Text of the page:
The work of a sculptor of emotions who was favored by Napoleon III is on view in town.
A new exhibit on Jean-Baptiste Carpeaux is at the Metropolitan Museum of Art. It features sculptures and paintings that portray life in France in the late 1800s, including portraits of celebrities and friends, of himself and his wife Amélie.
Jim Draper, a curator of European sculpture at the Met who organized the show, said in this interview that Carpeaux had a very different approach than modernist sculptor Auguste Rodin.
"Rodin will strip things to essentials, and Carpeaux will want to give you everything. The textures, the wrinkles, the style, everything," he said.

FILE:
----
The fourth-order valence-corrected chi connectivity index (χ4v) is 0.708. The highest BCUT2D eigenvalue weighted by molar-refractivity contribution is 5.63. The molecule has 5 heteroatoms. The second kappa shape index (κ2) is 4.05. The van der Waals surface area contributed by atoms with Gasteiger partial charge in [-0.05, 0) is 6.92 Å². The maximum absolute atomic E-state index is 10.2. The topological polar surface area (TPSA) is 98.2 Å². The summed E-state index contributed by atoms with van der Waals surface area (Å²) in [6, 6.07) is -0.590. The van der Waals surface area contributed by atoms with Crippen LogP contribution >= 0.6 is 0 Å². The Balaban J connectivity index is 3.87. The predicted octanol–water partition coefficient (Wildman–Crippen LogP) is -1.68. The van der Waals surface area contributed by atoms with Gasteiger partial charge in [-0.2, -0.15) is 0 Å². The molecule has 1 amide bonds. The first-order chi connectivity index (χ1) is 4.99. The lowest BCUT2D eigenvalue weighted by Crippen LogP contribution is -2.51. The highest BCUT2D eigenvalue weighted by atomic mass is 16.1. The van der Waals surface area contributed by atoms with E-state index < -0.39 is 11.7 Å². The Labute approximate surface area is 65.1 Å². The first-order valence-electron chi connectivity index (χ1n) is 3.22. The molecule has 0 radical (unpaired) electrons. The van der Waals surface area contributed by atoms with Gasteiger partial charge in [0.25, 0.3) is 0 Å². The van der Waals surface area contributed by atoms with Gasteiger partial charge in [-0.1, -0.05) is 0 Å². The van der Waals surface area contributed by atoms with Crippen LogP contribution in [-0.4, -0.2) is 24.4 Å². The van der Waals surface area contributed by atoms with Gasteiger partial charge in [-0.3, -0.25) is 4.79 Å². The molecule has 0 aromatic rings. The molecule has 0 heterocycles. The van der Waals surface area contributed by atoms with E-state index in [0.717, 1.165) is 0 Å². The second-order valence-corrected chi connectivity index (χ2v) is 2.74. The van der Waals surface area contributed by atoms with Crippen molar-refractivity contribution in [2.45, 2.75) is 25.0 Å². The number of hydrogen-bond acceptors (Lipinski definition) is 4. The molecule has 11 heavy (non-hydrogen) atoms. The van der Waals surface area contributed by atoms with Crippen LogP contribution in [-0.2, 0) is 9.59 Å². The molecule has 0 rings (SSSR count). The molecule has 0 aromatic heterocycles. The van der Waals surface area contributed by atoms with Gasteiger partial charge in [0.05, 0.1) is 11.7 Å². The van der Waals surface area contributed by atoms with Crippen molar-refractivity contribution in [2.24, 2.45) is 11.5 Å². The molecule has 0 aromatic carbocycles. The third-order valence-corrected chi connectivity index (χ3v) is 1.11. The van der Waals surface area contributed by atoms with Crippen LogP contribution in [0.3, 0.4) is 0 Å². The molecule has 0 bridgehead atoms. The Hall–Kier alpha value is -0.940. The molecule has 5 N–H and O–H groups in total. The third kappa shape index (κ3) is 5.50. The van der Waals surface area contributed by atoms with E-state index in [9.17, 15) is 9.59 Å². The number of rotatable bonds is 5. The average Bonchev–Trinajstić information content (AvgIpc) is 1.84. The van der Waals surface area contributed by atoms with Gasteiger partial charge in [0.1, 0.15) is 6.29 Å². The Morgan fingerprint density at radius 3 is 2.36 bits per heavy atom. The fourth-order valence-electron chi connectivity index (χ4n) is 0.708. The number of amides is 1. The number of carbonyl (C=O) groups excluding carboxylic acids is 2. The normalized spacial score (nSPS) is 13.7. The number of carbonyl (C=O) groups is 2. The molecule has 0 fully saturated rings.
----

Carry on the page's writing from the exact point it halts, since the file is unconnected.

Draper explained Carpeaux was dark and troubled, extremely jealous of his wife. He was only 48 when he died. But that he studied technique of other masters like Michelangelo, and developed a technique of his own.
Jean-Baptiste Carpeaux, The Attack of Berezowski Against Czar Alexander II (Courtesy of The Metropolitan Museum of Art)